Food insecurity is an issue deeply intertwined with the health and economic well-being of families, and social development more broadly. Food-insecure families are more likely to experience adverse effects to their health and well-being, which include (but are not limited to) restricted mobility and chronic conditions, poor mental health and mental distress.
Food insecurity impacts not only individuals, but also families and communities, and incurs considerable costs on the health care system – it’s a matter of family well-being and public health. As such, the Zero Hunger goal aims to end hunger, achieve food security, improve nutrition and promote sustainable agriculture.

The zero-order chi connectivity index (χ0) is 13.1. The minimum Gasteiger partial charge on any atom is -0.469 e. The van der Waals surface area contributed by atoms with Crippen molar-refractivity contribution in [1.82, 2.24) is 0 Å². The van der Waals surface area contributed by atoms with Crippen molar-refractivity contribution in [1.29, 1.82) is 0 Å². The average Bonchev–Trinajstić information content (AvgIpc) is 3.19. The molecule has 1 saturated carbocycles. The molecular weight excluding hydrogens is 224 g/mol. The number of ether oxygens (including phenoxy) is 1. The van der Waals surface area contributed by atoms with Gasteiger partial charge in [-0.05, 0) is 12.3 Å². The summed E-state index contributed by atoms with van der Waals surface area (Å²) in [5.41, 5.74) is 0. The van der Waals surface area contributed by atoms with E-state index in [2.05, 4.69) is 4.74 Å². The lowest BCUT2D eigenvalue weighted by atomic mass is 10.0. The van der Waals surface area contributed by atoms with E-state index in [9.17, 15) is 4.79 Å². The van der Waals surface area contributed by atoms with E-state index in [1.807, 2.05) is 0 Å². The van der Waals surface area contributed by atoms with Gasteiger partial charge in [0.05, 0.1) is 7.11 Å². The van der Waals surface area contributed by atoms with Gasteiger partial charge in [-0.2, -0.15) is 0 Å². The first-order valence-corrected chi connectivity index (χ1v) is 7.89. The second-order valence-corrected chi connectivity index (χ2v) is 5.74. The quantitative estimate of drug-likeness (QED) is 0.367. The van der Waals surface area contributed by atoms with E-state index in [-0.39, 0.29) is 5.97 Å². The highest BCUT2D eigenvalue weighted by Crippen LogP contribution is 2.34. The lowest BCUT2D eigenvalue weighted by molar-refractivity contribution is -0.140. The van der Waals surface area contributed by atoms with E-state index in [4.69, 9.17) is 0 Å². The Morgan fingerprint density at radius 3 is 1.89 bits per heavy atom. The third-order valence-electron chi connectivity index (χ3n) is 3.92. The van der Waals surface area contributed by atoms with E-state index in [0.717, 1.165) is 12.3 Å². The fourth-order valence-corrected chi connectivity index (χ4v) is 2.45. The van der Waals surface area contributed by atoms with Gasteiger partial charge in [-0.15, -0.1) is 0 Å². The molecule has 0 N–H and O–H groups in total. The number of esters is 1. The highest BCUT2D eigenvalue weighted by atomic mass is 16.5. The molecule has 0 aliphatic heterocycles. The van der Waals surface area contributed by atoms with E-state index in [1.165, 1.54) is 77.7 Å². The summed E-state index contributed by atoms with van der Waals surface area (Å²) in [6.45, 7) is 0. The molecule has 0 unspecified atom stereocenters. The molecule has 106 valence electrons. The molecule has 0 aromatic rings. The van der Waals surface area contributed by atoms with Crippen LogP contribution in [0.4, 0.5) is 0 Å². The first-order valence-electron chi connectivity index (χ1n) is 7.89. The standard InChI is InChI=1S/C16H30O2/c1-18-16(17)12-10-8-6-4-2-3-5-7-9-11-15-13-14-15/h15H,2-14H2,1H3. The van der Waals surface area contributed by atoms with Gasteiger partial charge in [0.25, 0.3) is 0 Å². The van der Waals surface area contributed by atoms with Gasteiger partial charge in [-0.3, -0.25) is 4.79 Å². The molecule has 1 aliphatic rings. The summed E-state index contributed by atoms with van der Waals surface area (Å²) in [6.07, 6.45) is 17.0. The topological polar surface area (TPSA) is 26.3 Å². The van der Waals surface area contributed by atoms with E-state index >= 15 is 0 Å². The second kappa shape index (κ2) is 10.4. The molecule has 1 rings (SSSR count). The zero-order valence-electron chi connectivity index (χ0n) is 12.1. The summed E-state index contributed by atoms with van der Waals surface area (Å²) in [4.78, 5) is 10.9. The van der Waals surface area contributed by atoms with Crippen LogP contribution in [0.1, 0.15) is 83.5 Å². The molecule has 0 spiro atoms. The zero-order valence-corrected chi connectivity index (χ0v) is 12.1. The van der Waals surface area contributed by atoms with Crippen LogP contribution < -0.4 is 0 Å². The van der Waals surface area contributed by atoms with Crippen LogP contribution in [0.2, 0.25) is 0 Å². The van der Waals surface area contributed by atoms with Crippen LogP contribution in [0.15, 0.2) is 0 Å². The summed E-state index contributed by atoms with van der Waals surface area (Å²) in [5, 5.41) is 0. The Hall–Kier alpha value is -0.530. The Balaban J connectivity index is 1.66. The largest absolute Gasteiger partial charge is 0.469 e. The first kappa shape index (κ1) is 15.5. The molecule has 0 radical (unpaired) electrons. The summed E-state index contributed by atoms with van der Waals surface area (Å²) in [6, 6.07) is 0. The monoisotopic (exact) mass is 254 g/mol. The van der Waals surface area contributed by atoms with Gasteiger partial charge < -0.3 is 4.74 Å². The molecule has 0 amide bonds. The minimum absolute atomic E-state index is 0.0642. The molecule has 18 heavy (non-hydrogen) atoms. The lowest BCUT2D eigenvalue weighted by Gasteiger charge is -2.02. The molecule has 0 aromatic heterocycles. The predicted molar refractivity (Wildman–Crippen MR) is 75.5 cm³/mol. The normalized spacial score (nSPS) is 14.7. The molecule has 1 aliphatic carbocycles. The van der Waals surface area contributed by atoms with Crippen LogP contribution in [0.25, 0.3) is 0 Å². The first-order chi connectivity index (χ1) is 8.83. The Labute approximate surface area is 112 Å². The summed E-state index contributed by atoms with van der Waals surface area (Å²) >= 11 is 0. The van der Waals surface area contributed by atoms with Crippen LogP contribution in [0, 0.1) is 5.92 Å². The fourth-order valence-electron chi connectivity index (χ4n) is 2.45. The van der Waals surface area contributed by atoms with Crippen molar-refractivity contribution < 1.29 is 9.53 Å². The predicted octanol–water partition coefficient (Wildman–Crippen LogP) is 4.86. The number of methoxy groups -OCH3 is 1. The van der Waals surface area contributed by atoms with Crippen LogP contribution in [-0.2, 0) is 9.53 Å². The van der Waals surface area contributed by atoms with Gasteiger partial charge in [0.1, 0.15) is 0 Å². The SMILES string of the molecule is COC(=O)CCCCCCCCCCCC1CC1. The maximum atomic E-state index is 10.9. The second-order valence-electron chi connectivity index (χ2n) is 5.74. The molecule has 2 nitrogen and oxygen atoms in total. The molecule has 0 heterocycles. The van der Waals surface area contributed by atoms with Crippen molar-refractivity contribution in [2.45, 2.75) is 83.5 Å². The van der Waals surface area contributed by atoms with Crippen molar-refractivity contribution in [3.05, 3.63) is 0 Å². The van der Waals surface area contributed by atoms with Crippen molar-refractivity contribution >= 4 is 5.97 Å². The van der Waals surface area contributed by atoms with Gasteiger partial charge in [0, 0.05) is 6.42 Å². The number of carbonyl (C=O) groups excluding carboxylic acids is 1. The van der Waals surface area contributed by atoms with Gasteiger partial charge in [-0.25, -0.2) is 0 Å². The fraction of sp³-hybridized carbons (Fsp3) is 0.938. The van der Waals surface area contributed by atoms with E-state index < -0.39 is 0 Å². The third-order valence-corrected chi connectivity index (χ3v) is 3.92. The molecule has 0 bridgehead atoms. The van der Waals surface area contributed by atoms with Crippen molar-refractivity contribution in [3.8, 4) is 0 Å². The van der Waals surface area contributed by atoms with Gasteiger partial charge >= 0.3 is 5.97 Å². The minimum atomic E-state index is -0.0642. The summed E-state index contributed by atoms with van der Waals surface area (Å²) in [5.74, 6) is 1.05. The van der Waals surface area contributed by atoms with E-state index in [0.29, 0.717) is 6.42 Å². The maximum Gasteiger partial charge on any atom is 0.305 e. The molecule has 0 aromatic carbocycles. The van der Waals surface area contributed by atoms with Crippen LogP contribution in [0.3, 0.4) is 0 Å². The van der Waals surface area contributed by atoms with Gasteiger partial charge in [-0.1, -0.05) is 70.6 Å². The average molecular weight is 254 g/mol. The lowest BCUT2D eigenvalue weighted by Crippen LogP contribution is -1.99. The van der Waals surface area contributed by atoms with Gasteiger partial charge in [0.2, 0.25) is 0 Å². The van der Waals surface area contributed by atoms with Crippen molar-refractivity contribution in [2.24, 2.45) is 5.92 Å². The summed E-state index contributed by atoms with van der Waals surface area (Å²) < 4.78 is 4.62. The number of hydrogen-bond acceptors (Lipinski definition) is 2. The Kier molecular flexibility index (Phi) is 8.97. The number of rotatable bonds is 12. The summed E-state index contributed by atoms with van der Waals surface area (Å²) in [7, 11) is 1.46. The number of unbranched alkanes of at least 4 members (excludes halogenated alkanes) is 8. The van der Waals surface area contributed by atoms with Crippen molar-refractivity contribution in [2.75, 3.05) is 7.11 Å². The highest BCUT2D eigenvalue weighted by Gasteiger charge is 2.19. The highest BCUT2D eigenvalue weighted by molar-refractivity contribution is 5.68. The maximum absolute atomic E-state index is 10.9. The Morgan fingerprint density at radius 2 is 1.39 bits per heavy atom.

Key facts and statistics:
- In 2018, 1 in 4 children and youth under 18 (23%) say they go to bed or school hungry at least sometimes because there is not enough food at home.
- In 2015–2016, approximately 16% of households in reporting provinces and territories across Canada experienced food insecurity.
- In 2015–2016, more than half (51%) of households in Nunavut were food insecure – by far the highest rate in Canada and more than three times the average rate of the remaining reporting provinces and territories (11%).
- In 2015–2016, nearly three-quarters of the children in Nunavut (72%) and one-third of the children in the Northwest Territories (32%) lived in food-insecure households, compared with 16% to 23% among the remaining reporting provinces and territories.
Sources: UNICEF Canada; Statistics Canada; PROOF Food Insecurity Policy Research